Does Anyone Have A Feeling For Numbers Anymore?

The Boston Globe, in its usual blundering math-challenged media way, blithely published an editorial the other day that included this hilarious "fact"

Since June, Israel has limited its exports to Gaza to nine basic
materials. Out of 9,000 commodities (including foodstuffs) that were
entering Gaza before the siege began two years ago, only 20 commodities
have been permitted entry since. Although Gaza daily requires 680,000
tons of flour to feed its population, Israel had cut this to 90 tons
per day by November 2007, a reduction of 99 percent. Not surprisingly,
there has been a sharp increase in the prices of foodstuffs.

OK, the Gaza has over a million residents, but do these 1.4 million people really require 1.36 million pounds of flour a day??  I find that hard to believe, and amazing that no editor even asked the question, much less checked.

Update:  Did a search.  Found this.  The Palestinian ministry puts consumption around 350 tons per day.  That makes a bit more sense.  Congratulations on missing the number by over 3 orders of magnitude.  You can bet they are doing a lot of quality fact-checking on those global warming estimates too.

Update 2: I agree with the commenter that the number they should have used was something like 680,000 pounds rather than tons.  I would have written it off as a typo, transposing tons for pounds, but the math was based on it being tons, not pounds, so it is not just a typo issue.

  • morganovich

    i think they just got the unit wrong.

    350 tons = 700,000 pounds, which is very close to the 680,000 number they cite.

    of course, mistaking a pound for a ton is no small matter either...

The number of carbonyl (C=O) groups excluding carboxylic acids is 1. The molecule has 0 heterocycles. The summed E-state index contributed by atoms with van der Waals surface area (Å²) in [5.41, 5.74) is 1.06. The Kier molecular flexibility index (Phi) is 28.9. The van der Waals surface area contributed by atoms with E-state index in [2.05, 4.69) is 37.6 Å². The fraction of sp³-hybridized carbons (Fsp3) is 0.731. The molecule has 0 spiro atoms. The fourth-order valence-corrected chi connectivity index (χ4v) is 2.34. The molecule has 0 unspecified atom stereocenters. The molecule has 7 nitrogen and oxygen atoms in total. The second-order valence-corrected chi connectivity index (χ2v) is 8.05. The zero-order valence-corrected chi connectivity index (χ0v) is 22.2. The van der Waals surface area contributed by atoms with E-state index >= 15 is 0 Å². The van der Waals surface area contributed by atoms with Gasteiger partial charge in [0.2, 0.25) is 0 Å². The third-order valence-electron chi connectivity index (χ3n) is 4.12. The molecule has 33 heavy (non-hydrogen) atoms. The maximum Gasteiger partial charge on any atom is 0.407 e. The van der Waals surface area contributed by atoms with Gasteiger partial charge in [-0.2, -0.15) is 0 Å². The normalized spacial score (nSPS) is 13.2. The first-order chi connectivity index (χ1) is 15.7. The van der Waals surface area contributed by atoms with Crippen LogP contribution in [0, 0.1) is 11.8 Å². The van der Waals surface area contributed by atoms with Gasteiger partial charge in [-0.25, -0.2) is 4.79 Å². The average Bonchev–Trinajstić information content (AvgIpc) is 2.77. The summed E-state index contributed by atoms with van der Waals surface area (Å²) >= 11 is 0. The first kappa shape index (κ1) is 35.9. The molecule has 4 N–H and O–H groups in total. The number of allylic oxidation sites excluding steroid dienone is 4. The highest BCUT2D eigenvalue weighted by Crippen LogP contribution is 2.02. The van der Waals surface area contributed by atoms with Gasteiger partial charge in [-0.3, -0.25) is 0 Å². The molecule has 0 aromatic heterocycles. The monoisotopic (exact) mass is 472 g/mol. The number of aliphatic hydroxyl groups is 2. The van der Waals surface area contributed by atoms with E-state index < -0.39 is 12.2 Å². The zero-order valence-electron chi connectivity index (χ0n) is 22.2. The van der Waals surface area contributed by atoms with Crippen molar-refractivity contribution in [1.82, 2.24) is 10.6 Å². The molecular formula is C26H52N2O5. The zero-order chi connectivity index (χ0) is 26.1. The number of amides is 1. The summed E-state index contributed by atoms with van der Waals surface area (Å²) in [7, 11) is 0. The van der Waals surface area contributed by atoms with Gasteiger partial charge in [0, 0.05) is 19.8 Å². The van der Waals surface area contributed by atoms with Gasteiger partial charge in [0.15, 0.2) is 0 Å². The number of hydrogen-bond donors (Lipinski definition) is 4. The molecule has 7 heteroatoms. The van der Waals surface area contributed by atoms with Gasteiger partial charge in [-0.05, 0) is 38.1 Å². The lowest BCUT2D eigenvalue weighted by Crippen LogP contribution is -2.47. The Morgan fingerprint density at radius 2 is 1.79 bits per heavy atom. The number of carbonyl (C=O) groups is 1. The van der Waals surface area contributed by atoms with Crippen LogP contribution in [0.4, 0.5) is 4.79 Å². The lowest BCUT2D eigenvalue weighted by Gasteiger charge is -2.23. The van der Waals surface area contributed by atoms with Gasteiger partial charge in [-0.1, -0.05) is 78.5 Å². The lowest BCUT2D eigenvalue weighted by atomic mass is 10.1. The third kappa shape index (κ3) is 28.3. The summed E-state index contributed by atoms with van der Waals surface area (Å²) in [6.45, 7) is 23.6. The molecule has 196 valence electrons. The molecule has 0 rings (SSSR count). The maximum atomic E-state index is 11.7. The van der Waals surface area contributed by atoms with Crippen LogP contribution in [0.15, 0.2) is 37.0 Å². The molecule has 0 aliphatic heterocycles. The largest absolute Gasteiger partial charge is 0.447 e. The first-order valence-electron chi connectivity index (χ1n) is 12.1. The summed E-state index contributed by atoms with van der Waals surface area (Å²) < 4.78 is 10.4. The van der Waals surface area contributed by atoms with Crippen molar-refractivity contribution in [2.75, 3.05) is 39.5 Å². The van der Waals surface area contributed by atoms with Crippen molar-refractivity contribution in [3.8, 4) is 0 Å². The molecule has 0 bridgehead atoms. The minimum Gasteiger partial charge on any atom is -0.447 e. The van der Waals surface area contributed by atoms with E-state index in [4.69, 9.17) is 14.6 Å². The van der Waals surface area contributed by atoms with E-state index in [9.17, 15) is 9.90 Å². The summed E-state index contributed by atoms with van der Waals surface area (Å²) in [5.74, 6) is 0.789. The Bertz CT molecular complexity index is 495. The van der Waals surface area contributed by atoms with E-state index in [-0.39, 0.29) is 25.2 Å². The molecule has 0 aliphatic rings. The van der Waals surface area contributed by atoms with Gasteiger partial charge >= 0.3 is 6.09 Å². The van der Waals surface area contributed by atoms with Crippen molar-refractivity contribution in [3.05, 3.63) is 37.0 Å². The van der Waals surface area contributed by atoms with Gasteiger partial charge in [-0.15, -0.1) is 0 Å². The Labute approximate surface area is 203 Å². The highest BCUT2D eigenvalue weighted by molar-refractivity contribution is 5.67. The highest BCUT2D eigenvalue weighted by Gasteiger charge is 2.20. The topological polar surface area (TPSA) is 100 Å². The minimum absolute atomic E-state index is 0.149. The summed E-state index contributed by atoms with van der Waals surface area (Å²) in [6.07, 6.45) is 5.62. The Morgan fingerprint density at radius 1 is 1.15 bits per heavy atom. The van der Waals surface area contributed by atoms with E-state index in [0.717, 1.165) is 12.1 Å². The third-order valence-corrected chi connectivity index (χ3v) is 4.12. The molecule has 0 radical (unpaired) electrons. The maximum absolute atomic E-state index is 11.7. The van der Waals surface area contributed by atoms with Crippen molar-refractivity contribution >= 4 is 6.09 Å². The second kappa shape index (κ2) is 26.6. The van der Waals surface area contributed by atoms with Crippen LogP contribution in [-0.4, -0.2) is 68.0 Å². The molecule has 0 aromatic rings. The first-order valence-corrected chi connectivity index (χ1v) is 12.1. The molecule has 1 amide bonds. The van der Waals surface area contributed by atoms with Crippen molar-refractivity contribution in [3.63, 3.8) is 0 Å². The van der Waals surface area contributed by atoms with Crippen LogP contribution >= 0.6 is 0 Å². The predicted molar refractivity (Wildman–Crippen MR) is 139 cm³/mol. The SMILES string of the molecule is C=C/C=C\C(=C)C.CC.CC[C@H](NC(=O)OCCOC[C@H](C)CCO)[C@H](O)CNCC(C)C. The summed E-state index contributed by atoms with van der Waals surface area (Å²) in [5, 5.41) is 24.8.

• Bill

    Has no one else caught the irony yet? Warren, I believe you intended to write "1.36 billion pounds of flour per day." I fear you may have moved into a glass house...

  • SuperMike

    Maybe someone told them about how potentially explosive grain elevators can be.

  • nicole

    The reduction of 99% is way off too. Copyeditors should catch math errors that big, this is really sad.

  • Jim Collins

    Why would they let a little thing like facts ruin a good news story? It got it's point (at least from their view. The mean Israelis, how dare they pick on the poor innocent Palestinians.

  • http://www.codarra.com.au smcg

    "calculator generations" eg. engineers used to always have to understand the order of magnitude of the answer to get it correct, if using log tables or slide rules. Once people just plugged numbers into calculators we saw answers wrong by several orders of magnitude (digits correct though) cf pilots and pounds not litres of fuel (the most famous example is GIMLI http://www.iasa.com.au/folders/Safety_Issues/others/GimliGlider.html)

  • http://www.buffalog.blogspot.com Craig

    "I believe you intended to write "1.36 billion pounds of flour per day."

    Ah, someone else who dives for the calculator when numbers are being bandied about. Now, that's having a feel for numbers.